A California art print on Arches watercolor paper. 100% archival, and printed in HD.
Olvera Street marks the birthplace of Los Angeles in 1781. Built in 1818, the Avila Adobe still stands on Olvera St. and is the oldest house in Los Angeles. Olvera Street was virtually forgotten and had crumbled away into a run down little alley by the 1920s. In 1930 the street was re-imagined as a tourist attraction. The new vision was for a commercial fantasy, an Early Los Angeles Mexican street marketplace.
Los Angeles City Hall was completed in 1928 and rises to 454 feet tall. Its design is based upon the Mausoleum at Halicarnassus, Greek c. 350 BC, one of the 7 ancient wonders of the world. Up until the early 1960s LA City Hall functioned as a glowing-tower-of-light marker at the citys center, visible from miles away and from every direction. Millard Sheets watercolor vividly contrasts these two famous emblems of the city of Los Angeles. Courtesy Glen Knowles.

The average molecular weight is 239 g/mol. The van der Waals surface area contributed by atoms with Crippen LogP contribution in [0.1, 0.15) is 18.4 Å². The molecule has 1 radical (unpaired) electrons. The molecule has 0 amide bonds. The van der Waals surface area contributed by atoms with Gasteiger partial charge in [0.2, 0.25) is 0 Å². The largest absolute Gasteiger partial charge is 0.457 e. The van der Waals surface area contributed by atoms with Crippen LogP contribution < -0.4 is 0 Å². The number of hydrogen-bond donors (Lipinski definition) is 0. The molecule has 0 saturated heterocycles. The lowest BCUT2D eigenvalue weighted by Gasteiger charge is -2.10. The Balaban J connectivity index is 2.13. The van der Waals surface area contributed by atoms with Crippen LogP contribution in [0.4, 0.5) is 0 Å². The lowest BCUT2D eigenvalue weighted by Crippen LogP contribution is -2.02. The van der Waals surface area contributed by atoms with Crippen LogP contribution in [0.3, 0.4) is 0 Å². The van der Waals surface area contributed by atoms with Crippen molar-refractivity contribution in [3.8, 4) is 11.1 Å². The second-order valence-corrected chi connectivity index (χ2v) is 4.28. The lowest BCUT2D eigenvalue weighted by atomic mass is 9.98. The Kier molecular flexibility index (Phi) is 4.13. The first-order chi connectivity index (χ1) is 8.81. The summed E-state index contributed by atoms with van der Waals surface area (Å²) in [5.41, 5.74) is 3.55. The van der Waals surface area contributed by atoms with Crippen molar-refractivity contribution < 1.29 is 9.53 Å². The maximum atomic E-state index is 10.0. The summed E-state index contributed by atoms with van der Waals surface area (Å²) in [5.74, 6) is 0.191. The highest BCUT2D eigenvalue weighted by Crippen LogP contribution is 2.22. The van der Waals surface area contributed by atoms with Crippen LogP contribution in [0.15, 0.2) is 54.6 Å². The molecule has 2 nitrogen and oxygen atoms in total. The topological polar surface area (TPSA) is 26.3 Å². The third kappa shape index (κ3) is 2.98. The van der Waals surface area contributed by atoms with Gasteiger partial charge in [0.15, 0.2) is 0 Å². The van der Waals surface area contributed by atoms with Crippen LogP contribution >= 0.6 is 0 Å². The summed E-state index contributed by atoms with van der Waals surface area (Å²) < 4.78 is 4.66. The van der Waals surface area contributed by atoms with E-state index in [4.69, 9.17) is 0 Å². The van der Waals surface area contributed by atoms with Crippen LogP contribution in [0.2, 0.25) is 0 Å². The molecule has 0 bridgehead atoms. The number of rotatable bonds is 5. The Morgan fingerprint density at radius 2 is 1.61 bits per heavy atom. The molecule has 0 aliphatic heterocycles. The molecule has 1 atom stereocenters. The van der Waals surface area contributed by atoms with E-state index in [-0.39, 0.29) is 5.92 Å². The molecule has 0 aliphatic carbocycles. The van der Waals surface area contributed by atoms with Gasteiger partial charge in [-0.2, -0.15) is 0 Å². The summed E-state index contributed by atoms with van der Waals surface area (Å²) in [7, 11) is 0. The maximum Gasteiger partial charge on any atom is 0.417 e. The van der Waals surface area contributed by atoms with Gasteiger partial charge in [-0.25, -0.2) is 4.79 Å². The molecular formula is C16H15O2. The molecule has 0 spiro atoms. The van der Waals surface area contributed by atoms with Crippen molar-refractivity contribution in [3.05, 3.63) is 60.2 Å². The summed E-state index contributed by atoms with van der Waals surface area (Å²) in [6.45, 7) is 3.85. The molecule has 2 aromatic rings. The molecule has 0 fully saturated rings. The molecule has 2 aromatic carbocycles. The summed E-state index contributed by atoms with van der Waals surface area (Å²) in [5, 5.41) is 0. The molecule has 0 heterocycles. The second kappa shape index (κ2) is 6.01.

Exhibited: This Exciting Land, Watercolors of the USA, May 6-May 31, 1989, Stary-sheets Art Gallery.
World of Watercolor, Fallbrook Art Center, March 6 - April 27, 2011.
“City Life, Los Angeles 1930s – 1950s”, at the Laguna Art Museum, February 21 - June 12, 2016.
50/50: California Art in Transition, 1940 - 1970, at the Hilbert Museum of California Art, 2018.
National Watercolor Society: Southern California Inspirations, Past and Present - Oceanside Museum of Art, December, 2018 - April, 2019.